We have hopes that we are all able to remain safe and healthy. We even have hopes about church.
It has been almost eight months since we walked through the doors at Derry. None of us had envisioned that this pandemic would have or could have lasted this long and that our new normal had been drastically changed.
We have hopes that we will soon be able to meet in person as a congregation to hear God’s word. Watching a service via live stream is not quite the same as sitting in the pew. We hope that we as a church are able to uphold our commitments to our mission partners during this Covid-19 pandemic.
Although we are not able to be together, we hope and pray Derry will continue to find innovative ways to continue to grow as a church until such time that we can all be safely together again.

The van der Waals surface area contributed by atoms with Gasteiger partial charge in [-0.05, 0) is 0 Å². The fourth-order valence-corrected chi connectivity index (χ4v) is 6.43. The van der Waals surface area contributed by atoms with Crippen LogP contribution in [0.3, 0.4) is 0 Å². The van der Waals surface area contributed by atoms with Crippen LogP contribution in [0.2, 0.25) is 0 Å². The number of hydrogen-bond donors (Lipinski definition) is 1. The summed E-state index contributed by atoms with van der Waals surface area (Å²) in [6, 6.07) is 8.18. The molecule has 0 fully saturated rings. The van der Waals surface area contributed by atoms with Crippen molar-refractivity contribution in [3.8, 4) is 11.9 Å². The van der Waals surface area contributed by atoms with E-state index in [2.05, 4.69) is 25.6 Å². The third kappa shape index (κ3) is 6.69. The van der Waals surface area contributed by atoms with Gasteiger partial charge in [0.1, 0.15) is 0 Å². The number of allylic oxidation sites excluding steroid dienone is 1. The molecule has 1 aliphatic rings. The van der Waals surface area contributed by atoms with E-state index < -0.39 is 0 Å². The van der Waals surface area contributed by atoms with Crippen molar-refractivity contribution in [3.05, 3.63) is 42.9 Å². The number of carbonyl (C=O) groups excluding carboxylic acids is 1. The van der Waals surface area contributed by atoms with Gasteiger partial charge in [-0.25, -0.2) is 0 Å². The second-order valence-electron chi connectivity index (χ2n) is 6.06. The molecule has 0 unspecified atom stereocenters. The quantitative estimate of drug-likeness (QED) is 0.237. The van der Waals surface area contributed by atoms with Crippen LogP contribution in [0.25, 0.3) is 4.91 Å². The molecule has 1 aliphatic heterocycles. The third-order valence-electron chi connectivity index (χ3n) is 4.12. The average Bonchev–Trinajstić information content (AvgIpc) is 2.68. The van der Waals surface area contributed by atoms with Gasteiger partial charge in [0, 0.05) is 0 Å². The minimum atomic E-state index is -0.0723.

Next Sunday is National Donor Sabbath and we hope that as a congregation we all might be organ donors! If not, we hope that you might consider becoming one.
We hope that we as a congregation will be able to continue our financial commitments to Derry so that these many programs and more will be able to continue.
Although we shared many of our hopes without using the word wish, we don’t want you to worry. Closer to the time, we will … WISH YOU A MERRY CHRISTMAS!